Oli objects to PM on fast-track passage of transitional justice billRuling allies Dahal and Deuba meet opposition leader at Speaker’s initiative, first time since the change in alliance.
The main opposition CPN-UML has taken a stance against endorsing the bill to amend the transitional justice law through a fast-track process in Parliament, even as the ruling coalition wants to pass it without any further delay.
Prime Minister Pushpa Kamal Dahal and Sher Bahadur Deuba, president of Nepali Congress, the largest parliamentary party, held talks with the leader of the opposition KP Sharma Oli at the Speaker’s office in Singha Durbar on Saturday.
This is the first meeting of the prime minister with the UML leader after Dahal ditched the coalition with the UML and embraced the Congress to shape a new alliance, even though he had become the prime minister with Oli’s support.
Speaker Devraj Ghimire convened the meeting of the three party leaders and facilitated the discussion.
“We had a preliminary discussion on ways to make the Parliament effective,” Oli told reporters after the meeting. “We must take [the TRC bill] to the parliamentary committee in one way or the other.”
The ruling parties have been cajoling the opposition parties to pass the bills related to transitional justice via a fast-track process without sending it to the thematic parliamentary committee, but the opposition parties are demanding that the bill must be sent to the related committee and discussed thoroughly there.
The federal parliament is yet to form its thematic committees. There will be a total of 16 committees, including 10 in the House of Representatives, four in the National Assembly and two joint panels that include the parliamentary hearing committee.
Stressing the importance of the transitional justice amendment bill for concluding the remaining tasks of the peace process, Prime Minister Dahal said the three leaders agreed to conclude the TRC bill endorsement process after a discussion with experts on Tuesday morning.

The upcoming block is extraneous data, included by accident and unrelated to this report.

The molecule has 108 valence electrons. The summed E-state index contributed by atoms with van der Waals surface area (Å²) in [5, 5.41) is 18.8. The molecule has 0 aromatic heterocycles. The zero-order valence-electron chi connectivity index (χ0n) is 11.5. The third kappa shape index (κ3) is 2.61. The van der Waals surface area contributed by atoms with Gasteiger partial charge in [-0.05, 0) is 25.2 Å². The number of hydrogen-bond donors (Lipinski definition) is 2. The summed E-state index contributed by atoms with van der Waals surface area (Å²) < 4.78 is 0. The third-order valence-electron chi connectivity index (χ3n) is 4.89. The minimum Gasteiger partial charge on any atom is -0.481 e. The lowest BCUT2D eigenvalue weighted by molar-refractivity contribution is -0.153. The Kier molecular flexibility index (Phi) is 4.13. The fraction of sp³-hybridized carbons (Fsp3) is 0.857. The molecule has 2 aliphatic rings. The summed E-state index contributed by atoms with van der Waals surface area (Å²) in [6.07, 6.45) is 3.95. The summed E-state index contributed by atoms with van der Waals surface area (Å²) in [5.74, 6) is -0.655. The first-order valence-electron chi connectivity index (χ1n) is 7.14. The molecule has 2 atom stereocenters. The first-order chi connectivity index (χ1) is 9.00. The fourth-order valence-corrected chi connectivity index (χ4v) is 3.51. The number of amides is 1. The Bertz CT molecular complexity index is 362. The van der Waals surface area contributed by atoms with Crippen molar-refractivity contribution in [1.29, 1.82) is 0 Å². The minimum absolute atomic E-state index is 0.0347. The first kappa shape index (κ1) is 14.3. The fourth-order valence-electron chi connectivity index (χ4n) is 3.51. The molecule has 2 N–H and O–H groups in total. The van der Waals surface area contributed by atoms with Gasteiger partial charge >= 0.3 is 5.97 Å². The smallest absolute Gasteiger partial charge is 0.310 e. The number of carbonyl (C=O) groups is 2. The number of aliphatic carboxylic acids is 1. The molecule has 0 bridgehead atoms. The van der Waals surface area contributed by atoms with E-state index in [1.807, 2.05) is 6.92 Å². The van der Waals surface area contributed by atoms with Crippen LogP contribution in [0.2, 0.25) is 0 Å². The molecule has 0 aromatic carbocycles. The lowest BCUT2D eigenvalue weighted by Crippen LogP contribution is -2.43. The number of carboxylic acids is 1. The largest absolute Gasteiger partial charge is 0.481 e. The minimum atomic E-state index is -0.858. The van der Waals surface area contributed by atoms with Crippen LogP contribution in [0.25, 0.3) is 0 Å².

“Basically, we discussed finalising the bills related to the TRC and Constitutional Council at the earliest. But there are technical and legal aspects as well,” Dahal told reporters after the meeting. “We have agreed to resolve all issues by holding discussions with friends who have worked in this sector, besides also consulting the constitutional and legal experts.”
Dahal said he had requested Oli to finalise the bills through a fast-track process. “We want to fast-track the bills in the full House, but the opposition wants to send them to the parliamentary committee,” Dahal said.
But there is also discussion among the leaders, according to Dahal, to seek a middle path for a quick endorsement of the bill to amend the TRC Act.
Despite his position against the ruling parties’ proposal, UML chair Oli termed the discussions with the prime minister and Congress President Deuba as positive.
“We had a positive discussion on the activities of Parliament, and on making the House proceedings effective, besides resolving some of the pending issues,” Oli said.
He also told reporters that they had discussed ways to take forward the bills related to conflict-era disappearances and forming the parliamentary committees.
“This is just a preliminary discussion and it will continue,” Oli said.
In the Common Minimum Programme unveiled on Thursday, the ruling coalition has pledged to take the ongoing peace process to its logical conclusion within two years.
It’s been 17 years since the signing of the Comprehensive Peace Accord between Dahal, the leader of then warring Maoists, and then-prime minister Girija Prasad Koirala.